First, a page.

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  • MAP Asia Pacific Ltd

Look to the future — what to read in 2021

Coronavirus did much to shape the book world in 2020 — and will continue to do so in the new year, whether in the form of titles postponed by the pandemic or as the subject of new ones. January brings the first of a number of dispatches from the frontline of the crisis — Breathtaking by Rachel Clarke (Little Brown) and Intensive Care by Gavin Francis (Profile), which detail the heartbreaking realities of a healthcare system under extreme pressure.

For others, Covid-19 is a departure point for bigger investigations of flawed politics and economics, and the spur to outline a better future. In Doom (Allen Lane, May), historian Niall Ferguson asks why humanity is so bad at preparing for disasters. For economist Mariana Mazzucato, the crisis has provided an opportunity to remake capitalism, a case she argues in Mission Economy (Allen Lane, January). Others spotting opportunity in a crisis include former UK prime minister Gordon Brown with Seven Ways to Change the World (Simon & Schuster, June). On a more ambivalent note, economist and habitual gloomster James Rickards tallies up the winners and losers of a post-pandemic world in The New Great Depression (Portfolio, January).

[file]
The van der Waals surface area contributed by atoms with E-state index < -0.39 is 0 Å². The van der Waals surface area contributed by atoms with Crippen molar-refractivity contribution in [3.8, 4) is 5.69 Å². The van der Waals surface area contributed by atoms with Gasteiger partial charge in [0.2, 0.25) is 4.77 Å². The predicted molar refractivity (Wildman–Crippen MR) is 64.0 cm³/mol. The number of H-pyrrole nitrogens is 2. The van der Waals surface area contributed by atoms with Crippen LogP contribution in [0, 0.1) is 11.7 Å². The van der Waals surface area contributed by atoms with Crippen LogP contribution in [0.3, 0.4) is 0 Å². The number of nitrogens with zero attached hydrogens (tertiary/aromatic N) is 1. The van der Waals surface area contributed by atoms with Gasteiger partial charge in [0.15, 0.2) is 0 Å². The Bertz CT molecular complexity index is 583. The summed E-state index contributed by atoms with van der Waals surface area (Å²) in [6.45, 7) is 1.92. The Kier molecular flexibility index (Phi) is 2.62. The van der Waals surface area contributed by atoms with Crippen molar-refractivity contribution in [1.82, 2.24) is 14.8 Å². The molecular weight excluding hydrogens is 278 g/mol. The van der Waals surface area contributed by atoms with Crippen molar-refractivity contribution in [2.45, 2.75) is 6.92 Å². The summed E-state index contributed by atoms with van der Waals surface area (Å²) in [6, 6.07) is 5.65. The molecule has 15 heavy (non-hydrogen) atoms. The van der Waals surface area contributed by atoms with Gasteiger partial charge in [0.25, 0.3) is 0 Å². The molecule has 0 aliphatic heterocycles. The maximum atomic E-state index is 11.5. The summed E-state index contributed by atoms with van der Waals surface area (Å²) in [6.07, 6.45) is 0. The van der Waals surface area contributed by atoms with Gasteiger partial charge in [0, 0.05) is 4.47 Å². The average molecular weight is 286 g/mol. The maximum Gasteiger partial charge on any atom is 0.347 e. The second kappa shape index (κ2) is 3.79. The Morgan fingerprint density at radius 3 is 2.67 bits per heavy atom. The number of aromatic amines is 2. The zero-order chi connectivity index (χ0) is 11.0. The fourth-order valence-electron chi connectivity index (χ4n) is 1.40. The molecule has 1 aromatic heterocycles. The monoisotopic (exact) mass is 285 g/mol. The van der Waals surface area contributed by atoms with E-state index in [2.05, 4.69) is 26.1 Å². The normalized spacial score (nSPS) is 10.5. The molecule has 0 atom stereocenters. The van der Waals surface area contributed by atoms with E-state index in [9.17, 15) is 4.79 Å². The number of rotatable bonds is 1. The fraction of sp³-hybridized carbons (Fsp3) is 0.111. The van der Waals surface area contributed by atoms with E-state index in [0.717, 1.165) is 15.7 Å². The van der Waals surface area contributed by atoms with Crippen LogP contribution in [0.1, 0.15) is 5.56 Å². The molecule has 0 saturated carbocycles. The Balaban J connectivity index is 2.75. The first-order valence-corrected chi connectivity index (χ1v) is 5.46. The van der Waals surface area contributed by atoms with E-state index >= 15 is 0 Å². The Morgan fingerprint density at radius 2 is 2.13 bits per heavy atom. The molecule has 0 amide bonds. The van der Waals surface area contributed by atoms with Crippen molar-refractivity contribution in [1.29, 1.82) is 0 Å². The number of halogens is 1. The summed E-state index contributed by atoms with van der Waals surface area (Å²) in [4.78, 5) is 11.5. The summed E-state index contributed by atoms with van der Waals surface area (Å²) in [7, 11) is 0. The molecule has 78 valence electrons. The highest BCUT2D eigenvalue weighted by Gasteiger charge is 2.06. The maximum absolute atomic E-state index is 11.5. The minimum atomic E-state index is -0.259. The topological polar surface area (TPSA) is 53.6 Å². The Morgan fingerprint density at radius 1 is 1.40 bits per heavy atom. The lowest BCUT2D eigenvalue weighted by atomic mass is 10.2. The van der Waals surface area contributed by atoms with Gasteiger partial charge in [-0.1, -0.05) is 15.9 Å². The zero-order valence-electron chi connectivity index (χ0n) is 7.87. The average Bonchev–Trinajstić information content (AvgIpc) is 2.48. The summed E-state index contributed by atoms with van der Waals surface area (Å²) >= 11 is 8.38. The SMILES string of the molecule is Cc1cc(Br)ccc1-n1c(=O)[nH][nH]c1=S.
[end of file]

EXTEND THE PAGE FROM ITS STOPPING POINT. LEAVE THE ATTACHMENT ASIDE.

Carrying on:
As 2020 came to a close, coronavirus seemingly collided with that other dominating issue in Britain — Brexit — as the recent tailback of trucks at Dover appeared to offer a taste of chaos to come. How we got here and where we might now go are the subject of numerous new books. In January, in This Sovereign Isle (Allen Lane), Robert Tombs, professor of history at Cambridge and prominent Brexiter, argues that Britain has always been different from the rest of Europe; meanwhile FT columnist Philip Stephens charts Britain’s post-imperial geopolitical path from Suez to Brexit in Britain Alone (Faber).


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